The heart of their focus was on their children, as one parent after another described their child exhibiting sleeplessness and headaches. Members fought back tears as one boy, David, said to the group, “I am eleven years old, only half-way until I can cover my parents and everyone,” referring to the family immigration process that he cannot utilize to regularize his parents’ statuses until he is twenty-one years of age.

Members also expressed concern about the future of their ministries. “[All] of our members are important to the survival of the church,” said Ed, a member and volunteer bookkeeper at Marturia Church. “We still owe $300,000 on the mortgage. If we lose twenty to thirty members of this church, we will not be able to survive.”

Similar concerns are being expressed in the neighboring Presbytery of Boston, where members of a Brazilian “1001 New Worshipping Communities” group on the verge of chartering as a PC(USA) congregation, have stopped attending services.

“People are being pulled over or questioned in grocery store parking lots,” said the Reverend Paulo de Lima, the fledgling congregation’s pastor. “They are afraid to come out, even to come to church.” The presbytery’s resource presbyter, the Reverend Cindy Kohlmann, does not know if there are enough remaining members to support the minimum requirements for de Lima’s position.

Members of the Presbytery of Northern New England and volunteers for the Presbyterian Disaster Assistance participate in a prayer vigil outside of the Norris Cotton Federal Building where immigrants report to ICE.

Members of the Presbytery of Northern New England and volunteers for the Presbyterian Disaster Assistance participate in a prayer vigil outside of the Norris Cotton Federal Building where immigrants report to ICE. —Randy Hobson

This situation is not unique to Northern New England and Boston, nor to Indonesians and Brazilians. Congregations across the U.S. are scrambling to fill out paperwork to grant custody of their children, control of their personal property, and access to medical and legal records to trusted friends and fellow members as they face the possibility of detention and deportation.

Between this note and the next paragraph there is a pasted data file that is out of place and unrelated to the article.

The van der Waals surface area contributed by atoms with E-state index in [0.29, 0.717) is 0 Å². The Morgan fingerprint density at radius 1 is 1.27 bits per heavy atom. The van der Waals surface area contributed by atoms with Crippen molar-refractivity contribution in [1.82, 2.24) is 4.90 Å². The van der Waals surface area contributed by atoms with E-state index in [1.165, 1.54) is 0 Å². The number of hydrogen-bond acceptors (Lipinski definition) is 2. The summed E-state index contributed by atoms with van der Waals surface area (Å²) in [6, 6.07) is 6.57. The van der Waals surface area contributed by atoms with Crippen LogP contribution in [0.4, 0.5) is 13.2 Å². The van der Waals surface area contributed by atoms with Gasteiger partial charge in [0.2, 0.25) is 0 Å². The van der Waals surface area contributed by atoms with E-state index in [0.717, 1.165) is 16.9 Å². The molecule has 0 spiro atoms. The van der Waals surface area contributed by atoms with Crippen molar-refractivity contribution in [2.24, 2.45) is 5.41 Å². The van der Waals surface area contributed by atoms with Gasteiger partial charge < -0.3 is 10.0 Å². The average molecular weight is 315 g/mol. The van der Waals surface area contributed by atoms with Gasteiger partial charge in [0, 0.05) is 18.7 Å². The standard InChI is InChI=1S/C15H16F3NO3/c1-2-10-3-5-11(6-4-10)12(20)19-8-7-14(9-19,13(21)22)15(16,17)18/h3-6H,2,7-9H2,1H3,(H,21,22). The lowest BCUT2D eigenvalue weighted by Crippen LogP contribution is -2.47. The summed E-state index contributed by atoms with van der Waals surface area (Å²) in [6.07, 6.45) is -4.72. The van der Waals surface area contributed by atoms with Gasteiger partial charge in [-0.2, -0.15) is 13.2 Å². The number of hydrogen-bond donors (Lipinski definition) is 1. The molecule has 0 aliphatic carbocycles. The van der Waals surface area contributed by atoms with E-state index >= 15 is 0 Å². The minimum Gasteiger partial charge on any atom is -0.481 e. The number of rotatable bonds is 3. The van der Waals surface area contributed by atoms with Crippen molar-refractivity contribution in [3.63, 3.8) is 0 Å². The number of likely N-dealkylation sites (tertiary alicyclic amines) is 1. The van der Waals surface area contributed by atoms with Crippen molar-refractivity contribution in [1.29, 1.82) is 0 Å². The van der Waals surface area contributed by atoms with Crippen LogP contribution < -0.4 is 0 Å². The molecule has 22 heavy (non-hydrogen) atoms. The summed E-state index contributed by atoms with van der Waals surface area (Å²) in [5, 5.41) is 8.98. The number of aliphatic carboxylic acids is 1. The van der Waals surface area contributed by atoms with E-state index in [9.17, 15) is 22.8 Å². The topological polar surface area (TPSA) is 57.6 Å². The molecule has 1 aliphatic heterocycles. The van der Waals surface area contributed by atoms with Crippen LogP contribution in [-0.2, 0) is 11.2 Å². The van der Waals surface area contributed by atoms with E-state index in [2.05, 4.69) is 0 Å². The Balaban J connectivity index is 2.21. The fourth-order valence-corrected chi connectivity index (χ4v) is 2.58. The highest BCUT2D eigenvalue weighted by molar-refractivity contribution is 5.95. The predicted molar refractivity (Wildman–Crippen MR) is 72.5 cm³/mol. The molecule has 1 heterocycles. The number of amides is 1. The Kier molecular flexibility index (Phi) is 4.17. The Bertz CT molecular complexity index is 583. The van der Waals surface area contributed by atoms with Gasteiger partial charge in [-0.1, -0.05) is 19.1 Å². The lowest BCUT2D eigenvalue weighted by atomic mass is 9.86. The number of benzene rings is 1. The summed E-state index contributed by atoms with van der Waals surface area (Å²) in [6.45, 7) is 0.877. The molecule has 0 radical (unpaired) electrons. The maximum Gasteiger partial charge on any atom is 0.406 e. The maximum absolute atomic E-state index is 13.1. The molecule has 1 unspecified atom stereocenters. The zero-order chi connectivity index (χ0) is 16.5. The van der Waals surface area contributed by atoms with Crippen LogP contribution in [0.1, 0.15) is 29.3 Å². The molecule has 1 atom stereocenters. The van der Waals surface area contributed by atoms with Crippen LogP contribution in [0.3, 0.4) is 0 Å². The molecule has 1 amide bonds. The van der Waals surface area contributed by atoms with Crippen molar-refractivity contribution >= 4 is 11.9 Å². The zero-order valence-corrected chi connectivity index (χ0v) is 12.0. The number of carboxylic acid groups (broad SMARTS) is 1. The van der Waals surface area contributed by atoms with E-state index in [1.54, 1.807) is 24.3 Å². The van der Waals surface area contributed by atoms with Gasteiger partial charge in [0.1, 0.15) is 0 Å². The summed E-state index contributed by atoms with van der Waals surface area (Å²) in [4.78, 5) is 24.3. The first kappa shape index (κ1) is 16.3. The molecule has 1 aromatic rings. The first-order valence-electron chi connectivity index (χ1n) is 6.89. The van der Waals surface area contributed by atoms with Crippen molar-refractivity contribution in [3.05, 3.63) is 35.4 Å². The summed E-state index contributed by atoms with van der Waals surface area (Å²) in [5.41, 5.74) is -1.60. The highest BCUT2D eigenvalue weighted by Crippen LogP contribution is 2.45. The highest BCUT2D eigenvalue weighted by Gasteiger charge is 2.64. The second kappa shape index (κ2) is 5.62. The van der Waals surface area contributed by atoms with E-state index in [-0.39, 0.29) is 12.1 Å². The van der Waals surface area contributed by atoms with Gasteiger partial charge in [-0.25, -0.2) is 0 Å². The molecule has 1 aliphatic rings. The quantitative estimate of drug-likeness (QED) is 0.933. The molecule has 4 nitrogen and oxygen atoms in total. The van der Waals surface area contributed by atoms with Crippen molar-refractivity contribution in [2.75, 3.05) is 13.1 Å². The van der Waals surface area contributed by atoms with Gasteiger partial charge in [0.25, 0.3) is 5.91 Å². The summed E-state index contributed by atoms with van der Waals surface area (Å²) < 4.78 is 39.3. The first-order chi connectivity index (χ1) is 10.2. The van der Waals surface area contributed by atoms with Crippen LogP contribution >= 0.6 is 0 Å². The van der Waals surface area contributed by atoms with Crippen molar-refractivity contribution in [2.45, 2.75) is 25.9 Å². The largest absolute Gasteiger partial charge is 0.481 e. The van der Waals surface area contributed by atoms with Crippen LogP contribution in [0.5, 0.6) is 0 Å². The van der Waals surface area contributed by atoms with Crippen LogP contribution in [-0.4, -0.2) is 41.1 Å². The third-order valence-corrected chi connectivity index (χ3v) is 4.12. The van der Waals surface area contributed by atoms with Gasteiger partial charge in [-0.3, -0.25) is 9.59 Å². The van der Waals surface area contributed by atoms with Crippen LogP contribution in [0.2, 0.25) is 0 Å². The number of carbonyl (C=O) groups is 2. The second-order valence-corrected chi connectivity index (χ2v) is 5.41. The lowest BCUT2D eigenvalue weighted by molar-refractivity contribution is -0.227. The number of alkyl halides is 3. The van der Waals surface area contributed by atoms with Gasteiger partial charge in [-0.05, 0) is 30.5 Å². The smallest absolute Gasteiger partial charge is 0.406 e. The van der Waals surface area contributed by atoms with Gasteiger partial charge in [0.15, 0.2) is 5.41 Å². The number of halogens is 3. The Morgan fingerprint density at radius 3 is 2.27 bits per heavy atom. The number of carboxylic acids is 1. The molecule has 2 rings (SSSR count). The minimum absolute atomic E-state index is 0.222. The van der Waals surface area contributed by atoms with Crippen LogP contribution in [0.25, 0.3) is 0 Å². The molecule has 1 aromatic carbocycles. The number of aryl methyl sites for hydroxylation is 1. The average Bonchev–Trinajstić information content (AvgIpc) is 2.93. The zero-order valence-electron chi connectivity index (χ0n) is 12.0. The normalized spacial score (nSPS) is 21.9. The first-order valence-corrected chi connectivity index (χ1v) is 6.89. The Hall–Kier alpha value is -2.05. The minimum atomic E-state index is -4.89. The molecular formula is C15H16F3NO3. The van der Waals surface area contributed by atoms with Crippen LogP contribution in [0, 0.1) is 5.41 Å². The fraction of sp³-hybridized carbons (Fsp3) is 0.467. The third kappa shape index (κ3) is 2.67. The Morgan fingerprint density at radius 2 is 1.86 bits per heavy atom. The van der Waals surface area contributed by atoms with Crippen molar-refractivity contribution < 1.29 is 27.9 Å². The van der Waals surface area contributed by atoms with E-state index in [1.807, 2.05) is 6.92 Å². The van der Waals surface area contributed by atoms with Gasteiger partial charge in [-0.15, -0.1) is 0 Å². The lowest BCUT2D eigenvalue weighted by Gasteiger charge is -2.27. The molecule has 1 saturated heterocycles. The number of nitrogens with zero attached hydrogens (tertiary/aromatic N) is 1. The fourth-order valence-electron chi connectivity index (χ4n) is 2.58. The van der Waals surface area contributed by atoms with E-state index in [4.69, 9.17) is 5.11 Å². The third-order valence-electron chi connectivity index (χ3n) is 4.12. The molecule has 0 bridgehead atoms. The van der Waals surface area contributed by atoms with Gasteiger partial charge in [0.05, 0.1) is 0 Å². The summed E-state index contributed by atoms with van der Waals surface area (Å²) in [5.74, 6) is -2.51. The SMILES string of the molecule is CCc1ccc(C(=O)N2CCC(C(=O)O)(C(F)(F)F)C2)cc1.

“No family should have to make the decisions these families are being forced to make,” said Craft.

As families prepare for the worst, they are also pressing forward in hope. Local and national advocacy efforts are forming. On September 5, 140 New Hampshire faith leaders and organizers lifted the plight of these immigrants at a prayer vigil outside of the local ICE office. These vigils, which are happening more regularly now as the ICE check-ins have become more frequent, are often attended by the mayor and state senators as well.

In August of this year, the Stated Clerk, the Reverend Dr. J. Herbert Nelson, II, wrote to national and local ICE officials on behalf of Marturia members: “They are each a part of our family of faith. I ask that you do not needlessly, wantonly, tear our family apart.” Nelson will accompany members and participate in a vigil outside the ICE office later this month.

The Office of Immigration Issues and the Office of Public Witness have created an action alert to allow all PC(USA) members to engage in the effort. Craft cautions that this is not all that needs to be done, however.

“Too many long-time members of our communities have gone too long without status or under temporary statuses that are not being renewed this year,” she said. “The only just and fair solution is a comprehensive immigration reform that honors family unity and takes into consideration the many years our friends and neighbors have been in the U.S. Too many have been made too vulnerable for too long.”